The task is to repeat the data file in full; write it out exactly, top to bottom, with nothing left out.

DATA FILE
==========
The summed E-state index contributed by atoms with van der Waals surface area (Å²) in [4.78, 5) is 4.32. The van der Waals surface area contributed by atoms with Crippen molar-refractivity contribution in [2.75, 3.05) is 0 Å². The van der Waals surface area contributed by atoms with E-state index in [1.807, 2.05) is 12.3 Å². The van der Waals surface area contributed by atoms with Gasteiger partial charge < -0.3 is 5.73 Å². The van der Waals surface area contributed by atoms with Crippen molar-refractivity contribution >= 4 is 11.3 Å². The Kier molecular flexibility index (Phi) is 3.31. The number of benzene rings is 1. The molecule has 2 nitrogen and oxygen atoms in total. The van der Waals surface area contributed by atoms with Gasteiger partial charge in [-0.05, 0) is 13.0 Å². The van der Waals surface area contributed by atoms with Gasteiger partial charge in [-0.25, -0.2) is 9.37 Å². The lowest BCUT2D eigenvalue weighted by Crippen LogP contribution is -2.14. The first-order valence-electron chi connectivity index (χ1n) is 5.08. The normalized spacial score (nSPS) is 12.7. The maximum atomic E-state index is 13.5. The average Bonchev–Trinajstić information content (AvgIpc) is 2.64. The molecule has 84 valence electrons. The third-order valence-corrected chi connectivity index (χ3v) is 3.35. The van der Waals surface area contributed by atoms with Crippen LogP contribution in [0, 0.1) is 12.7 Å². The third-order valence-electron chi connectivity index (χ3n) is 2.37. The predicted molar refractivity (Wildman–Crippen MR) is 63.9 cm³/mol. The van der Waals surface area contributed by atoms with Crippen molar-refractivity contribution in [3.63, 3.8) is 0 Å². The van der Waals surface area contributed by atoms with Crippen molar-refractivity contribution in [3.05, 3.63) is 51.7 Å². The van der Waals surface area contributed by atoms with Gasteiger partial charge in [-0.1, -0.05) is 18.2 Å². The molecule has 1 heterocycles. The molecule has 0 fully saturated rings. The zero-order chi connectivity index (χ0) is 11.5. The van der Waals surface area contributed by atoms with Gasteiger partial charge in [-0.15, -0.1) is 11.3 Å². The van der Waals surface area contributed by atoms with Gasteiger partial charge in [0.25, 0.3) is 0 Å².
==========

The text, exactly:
The summed E-state index contributed by atoms with van der Waals surface area (Å²) in [4.78, 5) is 4.32. The van der Waals surface area contributed by atoms with Crippen molar-refractivity contribution in [2.75, 3.05) is 0 Å². The van der Waals surface area contributed by atoms with E-state index in [1.807, 2.05) is 12.3 Å². The van der Waals surface area contributed by atoms with Gasteiger partial charge < -0.3 is 5.73 Å². The van der Waals surface area contributed by atoms with Crippen molar-refractivity contribution >= 4 is 11.3 Å². The Kier molecular flexibility index (Phi) is 3.31. The number of benzene rings is 1. The molecule has 2 nitrogen and oxygen atoms in total. The van der Waals surface area contributed by atoms with Gasteiger partial charge in [-0.05, 0) is 13.0 Å². The van der Waals surface area contributed by atoms with Gasteiger partial charge in [-0.25, -0.2) is 9.37 Å². The lowest BCUT2D eigenvalue weighted by Crippen LogP contribution is -2.14. The first-order valence-electron chi connectivity index (χ1n) is 5.08. The normalized spacial score (nSPS) is 12.7. The maximum atomic E-state index is 13.5. The average Bonchev–Trinajstić information content (AvgIpc) is 2.64. The molecule has 84 valence electrons. The third-order valence-corrected chi connectivity index (χ3v) is 3.35. The van der Waals surface area contributed by atoms with Crippen LogP contribution in [0, 0.1) is 12.7 Å². The third-order valence-electron chi connectivity index (χ3n) is 2.37. The predicted molar refractivity (Wildman–Crippen MR) is 63.9 cm³/mol. The van der Waals surface area contributed by atoms with Crippen molar-refractivity contribution in [3.63, 3.8) is 0 Å². The van der Waals surface area contributed by atoms with Crippen molar-refractivity contribution in [3.05, 3.63) is 51.7 Å². The van der Waals surface area contributed by atoms with Gasteiger partial charge in [-0.1, -0.05) is 18.2 Å². The molecule has 1 heterocycles. The molecule has 0 fully saturated rings. The zero-order chi connectivity index (χ0) is 11.5. The van der Waals surface area contributed by atoms with Gasteiger partial charge in [-0.15, -0.1) is 11.3 Å². The van der Waals surface area contributed by atoms with Gasteiger partial charge in [0.25, 0.3) is 0 Å².